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Puyo Puyo Famimaka Disk Vol.5 Although the Famicom cartridge edition of Puyo Puyo (version tested here) was released in 1993, the original Famicom Disk System game was released two years earlier, on October 25th 1991 (same release date as the MSX version it seems). The disk version was published by Tokuma Shoten Intermedia as part of their Family Computer Magazine series ("Famimaga" for short). Apparently, five games were released through the Famimaga series - Hong Kong (Vol.1), Panic Space (Vol.2), All One (Vol.3), Clox (Vol.4) and Puyo Puyo (Vol.5). Like most of the Famimaga games, Puyo Puyo didn't come with any box and therefore doesn't have any known box-art. The cartridge (version tested here) and the Famicom Disk versions show some differences - the introduction screen was obviously altered and references to Famimaga were removed (the game's title looks slightly different as well), but most importantly, the Mission mode now uses passwords whereas the player's progress could directly be saved onto the Famicom Disk in the original edition.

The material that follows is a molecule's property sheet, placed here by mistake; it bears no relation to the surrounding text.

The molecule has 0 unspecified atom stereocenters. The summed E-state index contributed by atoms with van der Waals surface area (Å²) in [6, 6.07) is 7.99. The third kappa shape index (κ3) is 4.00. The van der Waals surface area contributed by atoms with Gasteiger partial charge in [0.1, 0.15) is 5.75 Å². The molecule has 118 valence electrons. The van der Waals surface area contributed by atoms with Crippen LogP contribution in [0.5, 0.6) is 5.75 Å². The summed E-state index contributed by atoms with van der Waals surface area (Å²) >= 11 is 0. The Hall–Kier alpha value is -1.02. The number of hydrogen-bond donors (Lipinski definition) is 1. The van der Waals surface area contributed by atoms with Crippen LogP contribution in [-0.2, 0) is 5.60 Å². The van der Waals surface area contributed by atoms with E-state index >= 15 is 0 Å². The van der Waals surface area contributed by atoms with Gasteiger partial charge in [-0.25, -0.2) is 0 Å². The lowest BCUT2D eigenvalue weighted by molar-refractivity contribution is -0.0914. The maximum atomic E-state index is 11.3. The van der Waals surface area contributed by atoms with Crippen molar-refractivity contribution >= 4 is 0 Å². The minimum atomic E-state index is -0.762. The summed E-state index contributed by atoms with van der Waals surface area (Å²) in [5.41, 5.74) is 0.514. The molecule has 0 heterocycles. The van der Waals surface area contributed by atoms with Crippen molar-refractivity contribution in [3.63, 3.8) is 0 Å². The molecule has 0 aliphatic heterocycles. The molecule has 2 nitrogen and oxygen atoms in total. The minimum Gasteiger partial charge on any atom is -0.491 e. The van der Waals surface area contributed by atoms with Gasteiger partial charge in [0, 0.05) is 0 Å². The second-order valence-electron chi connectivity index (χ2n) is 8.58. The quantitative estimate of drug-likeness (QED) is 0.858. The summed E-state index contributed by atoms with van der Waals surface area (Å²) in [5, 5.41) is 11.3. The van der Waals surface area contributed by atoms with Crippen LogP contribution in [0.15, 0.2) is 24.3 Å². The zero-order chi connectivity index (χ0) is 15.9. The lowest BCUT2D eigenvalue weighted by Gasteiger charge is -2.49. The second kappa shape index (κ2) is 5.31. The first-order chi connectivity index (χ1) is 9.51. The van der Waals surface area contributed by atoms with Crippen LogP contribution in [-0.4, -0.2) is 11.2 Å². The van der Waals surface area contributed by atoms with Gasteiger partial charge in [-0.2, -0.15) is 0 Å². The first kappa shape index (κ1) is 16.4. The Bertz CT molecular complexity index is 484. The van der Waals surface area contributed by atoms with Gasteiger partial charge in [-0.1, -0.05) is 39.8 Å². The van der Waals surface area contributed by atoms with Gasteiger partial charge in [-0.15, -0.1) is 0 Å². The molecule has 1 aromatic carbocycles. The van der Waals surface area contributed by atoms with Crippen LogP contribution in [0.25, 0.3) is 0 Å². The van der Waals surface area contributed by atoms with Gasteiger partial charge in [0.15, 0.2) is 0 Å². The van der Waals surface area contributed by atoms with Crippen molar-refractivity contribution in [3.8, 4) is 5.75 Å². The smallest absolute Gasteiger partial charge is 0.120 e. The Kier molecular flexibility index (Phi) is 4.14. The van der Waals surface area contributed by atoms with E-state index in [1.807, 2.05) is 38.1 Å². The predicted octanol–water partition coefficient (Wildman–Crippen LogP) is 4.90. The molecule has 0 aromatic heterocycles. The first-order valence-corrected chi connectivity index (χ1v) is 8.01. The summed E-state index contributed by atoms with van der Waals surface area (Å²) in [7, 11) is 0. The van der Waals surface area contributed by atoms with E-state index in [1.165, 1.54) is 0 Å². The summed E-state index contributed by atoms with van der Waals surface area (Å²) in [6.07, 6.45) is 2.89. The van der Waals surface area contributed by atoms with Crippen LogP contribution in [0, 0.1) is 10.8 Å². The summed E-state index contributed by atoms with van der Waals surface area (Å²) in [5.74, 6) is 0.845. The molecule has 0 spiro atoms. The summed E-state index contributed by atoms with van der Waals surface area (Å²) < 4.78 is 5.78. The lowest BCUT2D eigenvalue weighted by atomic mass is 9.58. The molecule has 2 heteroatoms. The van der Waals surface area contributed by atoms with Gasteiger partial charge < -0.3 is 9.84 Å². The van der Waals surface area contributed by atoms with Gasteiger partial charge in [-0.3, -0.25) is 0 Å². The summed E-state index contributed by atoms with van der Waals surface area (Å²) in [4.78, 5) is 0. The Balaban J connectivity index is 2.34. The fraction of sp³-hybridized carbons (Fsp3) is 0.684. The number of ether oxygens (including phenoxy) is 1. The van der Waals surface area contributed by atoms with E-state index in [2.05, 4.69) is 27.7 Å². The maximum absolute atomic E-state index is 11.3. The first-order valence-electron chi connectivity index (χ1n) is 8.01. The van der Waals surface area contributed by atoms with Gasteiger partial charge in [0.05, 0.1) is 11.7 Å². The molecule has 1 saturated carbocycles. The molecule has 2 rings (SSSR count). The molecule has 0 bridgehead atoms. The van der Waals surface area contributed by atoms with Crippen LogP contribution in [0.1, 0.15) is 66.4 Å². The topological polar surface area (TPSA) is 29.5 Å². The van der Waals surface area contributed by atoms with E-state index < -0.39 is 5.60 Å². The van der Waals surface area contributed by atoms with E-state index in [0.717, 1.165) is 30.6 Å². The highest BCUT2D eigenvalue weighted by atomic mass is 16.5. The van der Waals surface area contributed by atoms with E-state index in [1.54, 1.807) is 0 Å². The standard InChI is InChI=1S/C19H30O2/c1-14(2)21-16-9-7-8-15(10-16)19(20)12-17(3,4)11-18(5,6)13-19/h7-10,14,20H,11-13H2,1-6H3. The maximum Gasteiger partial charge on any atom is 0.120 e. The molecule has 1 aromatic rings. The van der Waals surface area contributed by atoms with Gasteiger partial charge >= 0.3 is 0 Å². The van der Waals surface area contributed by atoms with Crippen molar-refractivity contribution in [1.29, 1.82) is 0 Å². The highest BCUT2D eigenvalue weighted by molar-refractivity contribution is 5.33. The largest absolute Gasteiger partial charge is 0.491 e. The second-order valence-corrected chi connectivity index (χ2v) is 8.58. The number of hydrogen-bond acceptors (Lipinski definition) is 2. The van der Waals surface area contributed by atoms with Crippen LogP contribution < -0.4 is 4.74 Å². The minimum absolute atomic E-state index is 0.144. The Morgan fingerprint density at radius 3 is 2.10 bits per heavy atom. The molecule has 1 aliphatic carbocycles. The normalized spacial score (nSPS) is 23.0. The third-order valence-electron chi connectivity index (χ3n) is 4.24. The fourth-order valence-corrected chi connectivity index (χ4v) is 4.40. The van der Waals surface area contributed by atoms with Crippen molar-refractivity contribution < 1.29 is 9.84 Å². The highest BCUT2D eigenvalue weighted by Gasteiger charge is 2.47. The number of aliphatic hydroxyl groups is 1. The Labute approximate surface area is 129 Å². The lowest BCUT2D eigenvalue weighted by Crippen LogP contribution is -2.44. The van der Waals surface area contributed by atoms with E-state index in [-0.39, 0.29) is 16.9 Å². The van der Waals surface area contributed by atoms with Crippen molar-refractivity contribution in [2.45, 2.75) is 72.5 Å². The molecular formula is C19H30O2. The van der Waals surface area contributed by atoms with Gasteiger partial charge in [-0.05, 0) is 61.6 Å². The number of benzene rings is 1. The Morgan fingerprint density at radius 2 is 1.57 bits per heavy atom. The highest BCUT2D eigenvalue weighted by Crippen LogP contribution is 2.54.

Puyo Puyo MSX The original Puyo Puyo was released on October 25th 1991 for the MSX computer (picture on the left) and the Famicom Disk System. Interestingly, Kazunari Yonemitsu, the original designer of Puyo Puyo and founder of the video game company Sting Entertainment, mentioned that the game was originally based on an abandoned puzzle title, apparently destined to be released for Compile's MSX Disk Station series. Yonemitsu picked up work on the project in his own time - after experimenting with the gameplay, he started working on the graphics. His idea was to use 'soft' characters, to contrast with Tetris's perfect blocks, and his initial intent was to use human figures.... and although the concept was eventually dropped, it can still be seen in the Famicom version of the game! But why create something new when you have everything you need within arm's reach ? Yonemitsu decided to borrow the cutesy characters from Madō Monogatari, a first-person dungeon crawler RPG (featuring a little girl called Arle and her odd chum Carbuncle) he helped develop at Compile and originally released in 1989. And this is how the eponymous jelly characters entered the franchise. Although the game was destined for great things, the first release was not a significant commercial success... So Compile and Sega decided to unite forces and to expand the original game - the cute Arle Nadja became the heroine of the game and a nonsensical story mode was created to chronicle her adventures. But most and foremost, an extensive cast of colorful and often absurd characters was were added to the mix, allowing players to enjoy solo plays like never before. Finally, the 'Missions' from the original game were completely removed (however, they will be later revived as a spin-off series called Nazo Puyo). The new Puyo Puyo was finally released as an arcade game in 1992 and became a smashing hit! See Puyo Puyo for the PC Engine system for more information about the Puyo Puyo series.